This tale is borrowed from collections of prophetic stories, where it is attributed to Abdallah ibn Salam (a Jew from Medina who converted to Islam after listening to Mohammed’s sermons). One of the main motifs in the stories (the search for the elixir of eternal life) had already appeared in the Sumerian epic of Gilgamesh (second millennium bce). The most probable origin of the story of Bulukiya seems to be the biblical passage about a Torah scroll found at the Temple of Jerusalem by the High Priest Hilkiah and brought to King Josiah by the scribe Shaphan (II Kings 22: 8-13). The name Bulukiya (not found in Jewish texts) might appear as the result of a misunderstanding of its spelling in some written sources of the Arabic story. Other proper names like Barakhiya are undoubtedly Jewish. Some motifs of this tale are also to be found in midrashic literature. While the cause for the hero’s travels might originally have been just the search for everlasting life, Moslem story-tellers might have added a more important motif, to their mind – Bulukiya’s desire to see the Prophet Mohammed.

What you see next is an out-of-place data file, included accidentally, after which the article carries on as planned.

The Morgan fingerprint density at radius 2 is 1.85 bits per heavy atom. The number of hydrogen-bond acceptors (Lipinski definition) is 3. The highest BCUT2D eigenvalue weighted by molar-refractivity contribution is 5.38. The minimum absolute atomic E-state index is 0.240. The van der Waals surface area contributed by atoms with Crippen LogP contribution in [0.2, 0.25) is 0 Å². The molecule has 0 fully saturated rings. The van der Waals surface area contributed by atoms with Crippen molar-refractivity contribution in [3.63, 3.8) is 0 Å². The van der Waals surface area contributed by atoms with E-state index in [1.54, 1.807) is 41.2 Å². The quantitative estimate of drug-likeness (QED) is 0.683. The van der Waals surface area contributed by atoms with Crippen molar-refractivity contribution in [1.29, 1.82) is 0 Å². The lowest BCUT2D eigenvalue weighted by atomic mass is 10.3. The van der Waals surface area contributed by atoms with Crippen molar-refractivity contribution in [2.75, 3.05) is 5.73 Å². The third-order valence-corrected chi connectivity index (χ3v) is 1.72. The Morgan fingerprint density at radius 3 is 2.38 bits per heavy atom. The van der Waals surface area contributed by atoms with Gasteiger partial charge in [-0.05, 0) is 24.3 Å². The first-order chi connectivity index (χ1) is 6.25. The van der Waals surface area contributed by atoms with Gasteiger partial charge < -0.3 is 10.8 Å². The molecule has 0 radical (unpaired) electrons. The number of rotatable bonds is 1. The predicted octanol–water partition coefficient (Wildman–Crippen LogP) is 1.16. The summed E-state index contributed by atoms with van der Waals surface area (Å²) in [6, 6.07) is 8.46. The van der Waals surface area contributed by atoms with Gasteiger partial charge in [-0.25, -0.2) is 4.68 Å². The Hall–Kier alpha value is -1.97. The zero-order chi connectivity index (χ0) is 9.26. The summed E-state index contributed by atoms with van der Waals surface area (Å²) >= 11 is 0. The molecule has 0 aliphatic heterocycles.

There is also a cycle of short stories on pious Israelites – stories having their origins or parallels in talmudic and midrashic legends. For instance, one such story tells about an Israelite who lost his wife and two sons in a shipwreck. The waves cast him up on an island where he finds treasure and becomes king of the island. Ten years later, his sons (who also escaped from the ship but grew up in different countries) come to the island but do not recognize either their father or each other. Their mother, who was also saved and became the servant of a merchant, also arrives there with her master. The king orders his sons (who were also not recognized by him, and were taken into his service) to keep watch over the merchant’s ship. During the night, each of them tells the other his story, and thus they recognize each other as brothers. Their mother, being on board the ship, overhears her sons’ stories. The next day they appear together before the king and tell him the story, and thus the family is reunited.